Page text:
Sony Cyber-shot WX220 review

A good all-round performer, with 10x optical zoom and Wi-Fi

TechRadar Verdict

Reasonably priced, with good performance, a decent zoom range and fine in-camera processing abilities, the WX220 is a good choice for an all-round compact.


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    10x zoom

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    Built-in Wi-Fi

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    Good range of filters


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    Tricksy menus

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    Some image smearing

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    No grip or thumb-rest

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    No PlayMemories apps

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Compact cameras such as the Sony Cyber-shot WX220 are designed to appeal to those who still want to carry a dedicated camera device, or aren't quite satisfied with what their smartphone can do.

The Cyber-shot WX220 is a simple compact camera, but it offers quite a lot for its diminutive package. Probably the most appealing to those who already have a decent smartphone is the 10x optical zoom lens, which most smartphones just don't offer.

Sony Cyber-shot WX220: features

  • The 10x optical zoom lens offers a coverage of 25 to 250mm
  • Isn't aimed at those who want to take control of every setting
  • Full HD video recording is available, as is built-in Wi-Fi and NFC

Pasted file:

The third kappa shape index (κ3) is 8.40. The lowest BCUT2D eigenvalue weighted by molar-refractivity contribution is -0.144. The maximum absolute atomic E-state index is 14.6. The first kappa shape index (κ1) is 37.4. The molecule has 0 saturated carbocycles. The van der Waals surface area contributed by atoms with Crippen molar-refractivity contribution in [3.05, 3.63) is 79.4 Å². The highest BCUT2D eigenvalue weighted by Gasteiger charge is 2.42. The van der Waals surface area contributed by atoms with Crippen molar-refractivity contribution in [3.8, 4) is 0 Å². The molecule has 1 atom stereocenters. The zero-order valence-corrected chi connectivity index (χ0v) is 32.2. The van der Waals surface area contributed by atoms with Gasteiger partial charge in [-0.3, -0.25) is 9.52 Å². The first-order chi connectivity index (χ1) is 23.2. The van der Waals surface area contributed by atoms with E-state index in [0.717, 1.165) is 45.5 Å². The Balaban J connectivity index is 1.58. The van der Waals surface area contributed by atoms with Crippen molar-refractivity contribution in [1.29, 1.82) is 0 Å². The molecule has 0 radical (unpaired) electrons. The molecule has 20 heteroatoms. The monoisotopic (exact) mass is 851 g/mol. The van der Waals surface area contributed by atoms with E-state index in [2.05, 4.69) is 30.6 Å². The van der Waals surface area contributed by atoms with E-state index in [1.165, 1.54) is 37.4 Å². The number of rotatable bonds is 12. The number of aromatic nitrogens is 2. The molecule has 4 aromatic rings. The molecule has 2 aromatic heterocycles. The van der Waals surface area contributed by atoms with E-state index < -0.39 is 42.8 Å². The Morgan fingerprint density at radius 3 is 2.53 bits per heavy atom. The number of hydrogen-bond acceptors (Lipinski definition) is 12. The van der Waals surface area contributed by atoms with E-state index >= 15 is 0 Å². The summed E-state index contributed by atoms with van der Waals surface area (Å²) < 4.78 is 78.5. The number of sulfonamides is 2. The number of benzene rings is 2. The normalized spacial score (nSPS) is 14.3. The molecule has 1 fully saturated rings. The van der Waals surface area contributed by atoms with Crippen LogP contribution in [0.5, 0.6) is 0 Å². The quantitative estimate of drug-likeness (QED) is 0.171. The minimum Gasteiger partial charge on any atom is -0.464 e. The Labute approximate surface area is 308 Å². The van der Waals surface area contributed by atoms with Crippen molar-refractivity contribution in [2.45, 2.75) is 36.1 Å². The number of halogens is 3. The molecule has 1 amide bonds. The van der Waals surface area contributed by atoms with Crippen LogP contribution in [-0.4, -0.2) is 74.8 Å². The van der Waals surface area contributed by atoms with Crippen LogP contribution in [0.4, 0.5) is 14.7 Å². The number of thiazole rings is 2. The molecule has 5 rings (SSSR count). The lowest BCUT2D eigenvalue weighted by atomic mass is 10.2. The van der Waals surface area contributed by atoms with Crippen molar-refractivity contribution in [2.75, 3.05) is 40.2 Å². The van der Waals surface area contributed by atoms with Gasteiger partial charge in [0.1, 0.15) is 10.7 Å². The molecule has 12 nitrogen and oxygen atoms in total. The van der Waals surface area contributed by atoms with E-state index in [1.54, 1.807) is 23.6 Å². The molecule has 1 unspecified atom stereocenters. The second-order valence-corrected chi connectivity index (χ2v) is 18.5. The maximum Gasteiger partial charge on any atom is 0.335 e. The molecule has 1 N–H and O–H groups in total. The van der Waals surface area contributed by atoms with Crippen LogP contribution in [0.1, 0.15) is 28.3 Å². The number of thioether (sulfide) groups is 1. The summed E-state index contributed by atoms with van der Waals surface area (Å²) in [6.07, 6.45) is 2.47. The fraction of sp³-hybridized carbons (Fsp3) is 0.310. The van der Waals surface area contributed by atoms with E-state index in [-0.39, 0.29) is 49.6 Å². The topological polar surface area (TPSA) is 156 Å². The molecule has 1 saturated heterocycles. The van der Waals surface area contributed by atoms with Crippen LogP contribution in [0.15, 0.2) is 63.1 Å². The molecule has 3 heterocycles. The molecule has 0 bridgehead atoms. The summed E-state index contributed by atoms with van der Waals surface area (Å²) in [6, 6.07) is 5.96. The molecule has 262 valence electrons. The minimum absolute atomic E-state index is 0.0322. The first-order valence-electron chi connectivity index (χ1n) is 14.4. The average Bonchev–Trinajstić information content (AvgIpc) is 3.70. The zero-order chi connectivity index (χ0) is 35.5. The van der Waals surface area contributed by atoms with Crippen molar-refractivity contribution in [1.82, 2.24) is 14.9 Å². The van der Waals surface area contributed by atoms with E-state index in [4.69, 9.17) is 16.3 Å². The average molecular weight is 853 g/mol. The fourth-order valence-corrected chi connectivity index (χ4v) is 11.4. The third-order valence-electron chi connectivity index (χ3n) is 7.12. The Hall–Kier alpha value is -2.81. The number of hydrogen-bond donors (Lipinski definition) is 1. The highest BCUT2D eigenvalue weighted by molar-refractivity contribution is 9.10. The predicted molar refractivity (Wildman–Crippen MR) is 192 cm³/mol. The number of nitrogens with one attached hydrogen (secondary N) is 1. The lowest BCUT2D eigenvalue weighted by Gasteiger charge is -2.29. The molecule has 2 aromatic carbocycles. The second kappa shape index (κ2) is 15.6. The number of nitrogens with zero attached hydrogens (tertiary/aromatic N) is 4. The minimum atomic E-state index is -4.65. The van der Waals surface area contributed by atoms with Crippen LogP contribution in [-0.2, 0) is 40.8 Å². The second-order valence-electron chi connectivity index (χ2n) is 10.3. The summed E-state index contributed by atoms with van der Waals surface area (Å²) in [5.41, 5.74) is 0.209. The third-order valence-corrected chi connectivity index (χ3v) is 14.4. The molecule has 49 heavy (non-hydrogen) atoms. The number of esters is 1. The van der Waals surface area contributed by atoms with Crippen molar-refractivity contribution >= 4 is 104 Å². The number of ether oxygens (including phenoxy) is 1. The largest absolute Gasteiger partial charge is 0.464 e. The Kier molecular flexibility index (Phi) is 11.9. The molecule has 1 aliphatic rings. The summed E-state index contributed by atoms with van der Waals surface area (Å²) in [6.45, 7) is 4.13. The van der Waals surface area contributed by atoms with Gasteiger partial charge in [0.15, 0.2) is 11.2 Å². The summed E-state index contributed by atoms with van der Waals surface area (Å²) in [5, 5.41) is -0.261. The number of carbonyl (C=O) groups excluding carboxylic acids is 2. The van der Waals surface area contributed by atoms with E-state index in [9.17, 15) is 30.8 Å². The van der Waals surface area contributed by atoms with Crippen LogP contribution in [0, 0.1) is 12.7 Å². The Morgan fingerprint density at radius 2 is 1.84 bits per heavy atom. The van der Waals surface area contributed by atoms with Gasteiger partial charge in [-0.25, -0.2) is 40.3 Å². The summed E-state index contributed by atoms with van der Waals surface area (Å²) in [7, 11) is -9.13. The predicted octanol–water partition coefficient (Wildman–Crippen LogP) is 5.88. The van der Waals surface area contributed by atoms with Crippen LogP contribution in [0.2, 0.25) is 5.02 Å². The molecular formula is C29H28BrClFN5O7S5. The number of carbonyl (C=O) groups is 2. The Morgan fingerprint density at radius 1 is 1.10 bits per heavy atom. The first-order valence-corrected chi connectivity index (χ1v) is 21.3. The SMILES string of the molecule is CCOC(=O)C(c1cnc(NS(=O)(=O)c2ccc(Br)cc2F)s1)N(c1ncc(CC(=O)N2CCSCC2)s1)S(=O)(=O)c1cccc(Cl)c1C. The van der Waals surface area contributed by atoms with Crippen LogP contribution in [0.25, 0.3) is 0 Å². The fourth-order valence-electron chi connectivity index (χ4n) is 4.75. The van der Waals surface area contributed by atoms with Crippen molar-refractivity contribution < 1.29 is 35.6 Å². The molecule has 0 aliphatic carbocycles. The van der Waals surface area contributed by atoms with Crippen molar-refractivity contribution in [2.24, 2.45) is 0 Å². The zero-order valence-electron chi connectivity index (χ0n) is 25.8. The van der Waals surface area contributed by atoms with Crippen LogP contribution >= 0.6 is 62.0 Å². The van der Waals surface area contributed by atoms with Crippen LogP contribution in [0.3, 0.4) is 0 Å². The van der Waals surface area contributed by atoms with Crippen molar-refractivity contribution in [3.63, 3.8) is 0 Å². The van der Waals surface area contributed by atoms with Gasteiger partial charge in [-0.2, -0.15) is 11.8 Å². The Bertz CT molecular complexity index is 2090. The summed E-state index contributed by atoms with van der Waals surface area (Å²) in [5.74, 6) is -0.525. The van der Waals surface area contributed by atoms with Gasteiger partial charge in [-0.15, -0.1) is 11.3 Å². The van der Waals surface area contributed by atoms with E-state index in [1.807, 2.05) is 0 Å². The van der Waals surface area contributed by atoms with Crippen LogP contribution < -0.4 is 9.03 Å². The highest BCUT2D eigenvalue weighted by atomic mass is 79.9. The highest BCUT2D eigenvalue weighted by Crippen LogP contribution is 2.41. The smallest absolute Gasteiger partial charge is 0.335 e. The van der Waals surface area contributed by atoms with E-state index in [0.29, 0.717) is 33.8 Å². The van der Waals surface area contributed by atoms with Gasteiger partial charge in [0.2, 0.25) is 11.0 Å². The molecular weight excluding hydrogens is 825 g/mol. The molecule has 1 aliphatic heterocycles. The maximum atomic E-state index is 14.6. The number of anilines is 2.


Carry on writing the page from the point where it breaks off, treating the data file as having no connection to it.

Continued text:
Along with that zoom length, there's an 18.2MP Exmor R CMOS sensor. Exmor R is Sony's term for back-illuminated, which should make the camera a decent performer in low light.

The 10x optical zoom lens offers a coverage of 25 to 250mm, making it versatile for the majority of situations. It's also very small, certainly being one of the smallest 10x optical zoom cameras currently on the market. If the 10x zoom isn't quite enough for you, then there's also the option to use digital zoom here too, though image quality will be sacrificed.

The rest of the spec is pretty simple. There's a 2.7-inch, 460,000 dot LCD screen, which isn't touch sensitive. This isn't a camera aimed at those who want to take control of every setting, and as such most of the modes available on the Cyber-shot WX220 are automatic. There is a Program Auto mode, which gives you the opportunity to change settings such as white balance, but not more advanced parameters such as aperture or shutter speed.

Those who are used to Instagram and other image editing apps will be pleased to know that there's a range of digital filters available on the Cyber-shot WX220, along with Sony's Sweep Panorama mode, the technology that the company pioneered.